By on July 6, 2020

2020 Mazda CX-30 grey front - Image: Mazda

June auto sales in the hard-hit U.S. new vehicle market were nowhere near normal for this time of the year, down an estimated 25 percent below levels seen last June. An improvement from May, yes, but far from a return to normal.

Unless, of course, you’re Mazda.

The pandemic-era trend we detailed not long ago continued in June for the scrappy little automaker, with an unlikely product proving unusually popular and a much newer product doing exactly what its creators intended.

That first vehicle is the beloved MX-5 Miata. In June, Miata sales rose 27.3 percent, year over year, earning the fun roadster a 10.4-percent year-to-date sales gain in the industry’s worst sales year since the Great Recession. Maybe buyers are realizing they might now have forever to cross a certain item off their bucket list. Who knows.

The latter model is the new-for-2020 CX-30, a tweener model slotting between the tiny, weak-performing CX-3 and the brand’s sales star, the CX-5. The CX-30 is a strategic model, and it quickly proved its worth. In June, the CX-30 was Mazda’s second-best selling model, ahead of even the affordable, diverse 3 sedan and hatch. The brand sold three-and-a-half times more CX-30s than CX-3s.

Interestingly, June’s CX-30 volume of 3,526 units was within spitting distance of May’s 3,583 sales. That’s a pretty stable product in a depressed market.

And the good news for Mazda doesn’t end there. The range-topping CX-9, like in May, garnered more buyers than in the same month a year prior. CX-9 sales rose nearly 49 percent, year over year, last month. Year to date, the model’s volume is up 13.3 percent.

All of this conspired to boost Mazda’s overall volume by 10.9 percent for the month, with yearly sales thus far now down 7 percent (an improvement from May’s 10.5-percent YTD decline). The automaker’s sitting pretty compared to its larger rivals, though things aren’t entirely rosy.

Mazda’s passenger car lineup continues to contract, despite the best efforts of many people to improve the 3 and 6’s appeal. Perhaps all the 3 needs to regain momentum is a turbocharger. Doubtful. An expected swap to rear-drive and inline-six power will only make the 6 even more of a desirable rarity, this writer (sadly) predicts. The CX-3 subcompact CUV? That micro-mobile is living on borrowed time, with sales barely in the four-figure arena.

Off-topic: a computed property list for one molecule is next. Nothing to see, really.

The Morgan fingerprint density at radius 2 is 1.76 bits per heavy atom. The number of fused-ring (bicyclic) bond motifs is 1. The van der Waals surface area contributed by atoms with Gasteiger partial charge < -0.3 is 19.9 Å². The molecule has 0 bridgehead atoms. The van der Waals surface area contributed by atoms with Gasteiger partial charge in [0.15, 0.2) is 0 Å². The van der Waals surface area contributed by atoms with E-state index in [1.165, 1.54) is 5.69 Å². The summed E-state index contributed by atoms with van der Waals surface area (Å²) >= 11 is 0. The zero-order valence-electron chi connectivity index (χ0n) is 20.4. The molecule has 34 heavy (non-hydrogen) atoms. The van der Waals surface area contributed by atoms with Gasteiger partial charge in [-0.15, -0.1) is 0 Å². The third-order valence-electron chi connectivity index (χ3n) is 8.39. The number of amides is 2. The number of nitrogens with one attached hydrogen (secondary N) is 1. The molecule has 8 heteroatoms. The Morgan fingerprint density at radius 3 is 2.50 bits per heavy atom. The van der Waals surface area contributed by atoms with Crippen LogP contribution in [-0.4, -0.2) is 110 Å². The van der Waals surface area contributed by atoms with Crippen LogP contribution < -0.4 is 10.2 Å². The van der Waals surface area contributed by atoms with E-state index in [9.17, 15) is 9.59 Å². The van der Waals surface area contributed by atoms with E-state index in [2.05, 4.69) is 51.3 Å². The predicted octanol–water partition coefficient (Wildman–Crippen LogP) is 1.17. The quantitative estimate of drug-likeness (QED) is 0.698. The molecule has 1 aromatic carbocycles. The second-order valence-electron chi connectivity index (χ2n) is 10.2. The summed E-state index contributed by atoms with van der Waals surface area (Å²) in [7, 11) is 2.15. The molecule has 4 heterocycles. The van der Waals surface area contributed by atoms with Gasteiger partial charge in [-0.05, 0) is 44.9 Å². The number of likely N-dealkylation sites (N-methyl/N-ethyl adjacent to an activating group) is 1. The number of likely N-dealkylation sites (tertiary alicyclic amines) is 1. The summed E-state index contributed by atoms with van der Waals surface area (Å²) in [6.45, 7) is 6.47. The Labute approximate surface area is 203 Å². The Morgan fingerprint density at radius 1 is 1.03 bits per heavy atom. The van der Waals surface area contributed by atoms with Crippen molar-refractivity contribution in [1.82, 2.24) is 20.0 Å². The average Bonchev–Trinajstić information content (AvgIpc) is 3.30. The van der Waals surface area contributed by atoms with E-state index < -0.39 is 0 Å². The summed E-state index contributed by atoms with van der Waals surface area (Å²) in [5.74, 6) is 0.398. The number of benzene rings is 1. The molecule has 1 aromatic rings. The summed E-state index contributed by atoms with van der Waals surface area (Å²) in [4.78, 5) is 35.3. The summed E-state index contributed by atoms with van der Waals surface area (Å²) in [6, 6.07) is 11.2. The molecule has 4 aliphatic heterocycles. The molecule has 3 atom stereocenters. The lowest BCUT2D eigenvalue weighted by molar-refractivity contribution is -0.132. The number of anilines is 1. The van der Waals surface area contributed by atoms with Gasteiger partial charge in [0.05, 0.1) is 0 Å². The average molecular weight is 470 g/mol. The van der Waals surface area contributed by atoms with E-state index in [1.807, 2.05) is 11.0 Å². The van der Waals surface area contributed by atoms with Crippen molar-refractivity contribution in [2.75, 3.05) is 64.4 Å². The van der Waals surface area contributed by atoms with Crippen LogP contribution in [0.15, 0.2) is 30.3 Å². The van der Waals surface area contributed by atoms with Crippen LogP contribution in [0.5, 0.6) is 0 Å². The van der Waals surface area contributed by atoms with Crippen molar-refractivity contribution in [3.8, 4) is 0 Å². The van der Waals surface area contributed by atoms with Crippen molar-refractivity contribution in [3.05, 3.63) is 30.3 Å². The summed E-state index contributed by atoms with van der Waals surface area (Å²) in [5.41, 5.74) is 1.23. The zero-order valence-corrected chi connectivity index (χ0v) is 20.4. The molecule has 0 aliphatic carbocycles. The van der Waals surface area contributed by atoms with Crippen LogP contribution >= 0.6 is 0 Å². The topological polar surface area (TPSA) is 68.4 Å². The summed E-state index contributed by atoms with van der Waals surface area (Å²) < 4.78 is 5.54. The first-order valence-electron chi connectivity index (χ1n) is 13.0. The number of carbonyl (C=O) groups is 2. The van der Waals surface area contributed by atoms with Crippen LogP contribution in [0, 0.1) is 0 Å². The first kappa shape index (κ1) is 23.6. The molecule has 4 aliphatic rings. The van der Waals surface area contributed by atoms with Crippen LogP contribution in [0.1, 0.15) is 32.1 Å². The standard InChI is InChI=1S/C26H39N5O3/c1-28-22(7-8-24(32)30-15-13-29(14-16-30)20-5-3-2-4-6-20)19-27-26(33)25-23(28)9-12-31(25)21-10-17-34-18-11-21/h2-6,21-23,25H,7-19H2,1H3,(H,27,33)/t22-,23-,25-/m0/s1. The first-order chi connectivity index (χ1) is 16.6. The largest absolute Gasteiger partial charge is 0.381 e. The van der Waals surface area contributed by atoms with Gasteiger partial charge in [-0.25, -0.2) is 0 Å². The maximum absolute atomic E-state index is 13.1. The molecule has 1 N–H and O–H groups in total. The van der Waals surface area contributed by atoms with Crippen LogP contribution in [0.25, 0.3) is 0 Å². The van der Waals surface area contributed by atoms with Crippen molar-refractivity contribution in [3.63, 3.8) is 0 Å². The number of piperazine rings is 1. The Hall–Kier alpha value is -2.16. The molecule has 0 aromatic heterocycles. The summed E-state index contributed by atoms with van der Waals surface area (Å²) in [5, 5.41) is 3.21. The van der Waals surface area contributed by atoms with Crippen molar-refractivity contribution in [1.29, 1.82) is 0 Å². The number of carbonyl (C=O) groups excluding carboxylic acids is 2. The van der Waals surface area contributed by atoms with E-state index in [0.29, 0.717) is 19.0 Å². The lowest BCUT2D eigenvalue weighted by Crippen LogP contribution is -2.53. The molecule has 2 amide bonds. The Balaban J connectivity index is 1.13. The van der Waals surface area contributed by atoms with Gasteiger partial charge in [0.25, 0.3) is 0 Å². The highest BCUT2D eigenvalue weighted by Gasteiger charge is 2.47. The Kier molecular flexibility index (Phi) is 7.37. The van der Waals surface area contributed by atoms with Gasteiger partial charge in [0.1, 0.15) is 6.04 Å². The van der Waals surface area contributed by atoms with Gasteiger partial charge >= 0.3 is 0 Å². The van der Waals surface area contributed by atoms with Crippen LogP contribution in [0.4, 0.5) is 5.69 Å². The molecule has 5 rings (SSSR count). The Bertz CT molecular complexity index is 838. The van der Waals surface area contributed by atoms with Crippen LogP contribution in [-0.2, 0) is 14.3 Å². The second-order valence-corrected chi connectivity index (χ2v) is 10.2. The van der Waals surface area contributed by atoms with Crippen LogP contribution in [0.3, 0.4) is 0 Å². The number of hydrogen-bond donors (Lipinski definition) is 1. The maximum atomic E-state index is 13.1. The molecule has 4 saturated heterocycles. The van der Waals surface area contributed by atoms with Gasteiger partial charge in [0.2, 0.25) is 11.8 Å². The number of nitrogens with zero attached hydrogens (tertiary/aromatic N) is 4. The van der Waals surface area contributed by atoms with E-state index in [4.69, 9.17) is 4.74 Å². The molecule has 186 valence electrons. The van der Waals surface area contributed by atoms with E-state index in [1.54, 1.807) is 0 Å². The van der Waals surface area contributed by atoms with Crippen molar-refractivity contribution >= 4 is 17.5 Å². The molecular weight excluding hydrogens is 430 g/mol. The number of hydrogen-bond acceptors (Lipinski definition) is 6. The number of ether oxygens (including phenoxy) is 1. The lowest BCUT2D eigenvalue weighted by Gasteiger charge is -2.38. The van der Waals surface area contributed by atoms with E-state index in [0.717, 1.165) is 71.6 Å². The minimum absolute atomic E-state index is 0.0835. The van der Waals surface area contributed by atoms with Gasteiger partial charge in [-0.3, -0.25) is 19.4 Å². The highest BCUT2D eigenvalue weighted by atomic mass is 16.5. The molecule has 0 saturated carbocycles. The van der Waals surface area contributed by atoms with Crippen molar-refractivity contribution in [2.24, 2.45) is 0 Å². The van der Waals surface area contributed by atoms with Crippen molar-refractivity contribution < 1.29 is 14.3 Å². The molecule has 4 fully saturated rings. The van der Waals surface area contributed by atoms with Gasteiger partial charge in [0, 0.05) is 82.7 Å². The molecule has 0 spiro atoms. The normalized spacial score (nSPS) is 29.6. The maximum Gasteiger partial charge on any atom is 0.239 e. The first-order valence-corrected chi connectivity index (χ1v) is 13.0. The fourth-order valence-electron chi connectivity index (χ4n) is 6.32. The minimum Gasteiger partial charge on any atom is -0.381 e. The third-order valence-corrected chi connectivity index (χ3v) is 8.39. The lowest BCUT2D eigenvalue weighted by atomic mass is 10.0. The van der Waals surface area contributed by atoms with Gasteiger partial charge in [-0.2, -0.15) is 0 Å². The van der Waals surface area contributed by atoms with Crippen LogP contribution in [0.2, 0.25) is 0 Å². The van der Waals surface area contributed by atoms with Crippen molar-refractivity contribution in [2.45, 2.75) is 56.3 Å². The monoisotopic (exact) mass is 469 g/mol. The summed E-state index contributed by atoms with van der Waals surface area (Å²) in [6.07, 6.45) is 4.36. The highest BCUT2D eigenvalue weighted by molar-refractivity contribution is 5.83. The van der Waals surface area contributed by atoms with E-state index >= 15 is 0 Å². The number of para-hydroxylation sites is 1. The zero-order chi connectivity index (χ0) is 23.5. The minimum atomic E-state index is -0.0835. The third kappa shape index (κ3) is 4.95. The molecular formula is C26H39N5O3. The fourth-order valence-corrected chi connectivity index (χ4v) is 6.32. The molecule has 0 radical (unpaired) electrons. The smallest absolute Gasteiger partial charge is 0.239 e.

And yet a potential savior looms on the horizon in the form of a U.S.-built midsize CUV arising from a still unfinished Alabama assembly plant.

[Images: Mazda]

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15 Comments on “The Mazda Bump: What a Difference a ‘0’ Makes...”


  • avatar
    Boff

    The MX-5 sales bump can likely be traced to the release of the “ND2” car for 2019, with another 26 hp and a telescoping wheel.

  • avatar
    jmo

    It sure seems like their strategy of being halfway between a RAV4/CRV and a Lexus NX/Acura RDX is working out pretty well for them.

    • 0 avatar
      stuki

      I don’t know if prospective CUV buyers base much of their decision on the test drive, but the difference in handling and precision which Mazda focus on, becomes more obvious when comparing CUVs, than when cross shopping fundamentally better handling platforms like sedans.

      A 6 may still ultimately drive “better” than a CamCord, but the difference isn’t all that obvious anymore. Yet going from a Hilot to a CX-9, is night and day.

      • 0 avatar
        johnds

        Coming from a General Motors family, I remember the term “CamCord” came from a group of brainwashed “American” car fans who couldn’t understand why the Lumina or Taurus, being so superior to an Accord or Camry were losing in sales and comparison tests. They would scratch their butts and after a long while came up with the term “CamCord.”
        When the superior 97′ Chevrolet Malibu came out, they were so elated to have something they could call the “Bu.”

        I sure do miss those General Motors days when they built the best and greatest Luminas, Centurys, etc.

        • 0 avatar
          tomLU86

          I think you mean the 2007 Malibu (not the 1997).

          It was an excellent car, I agree. Better than the CamCords? That’s hard to say–and the same is true of the reverse. It depends what one valued.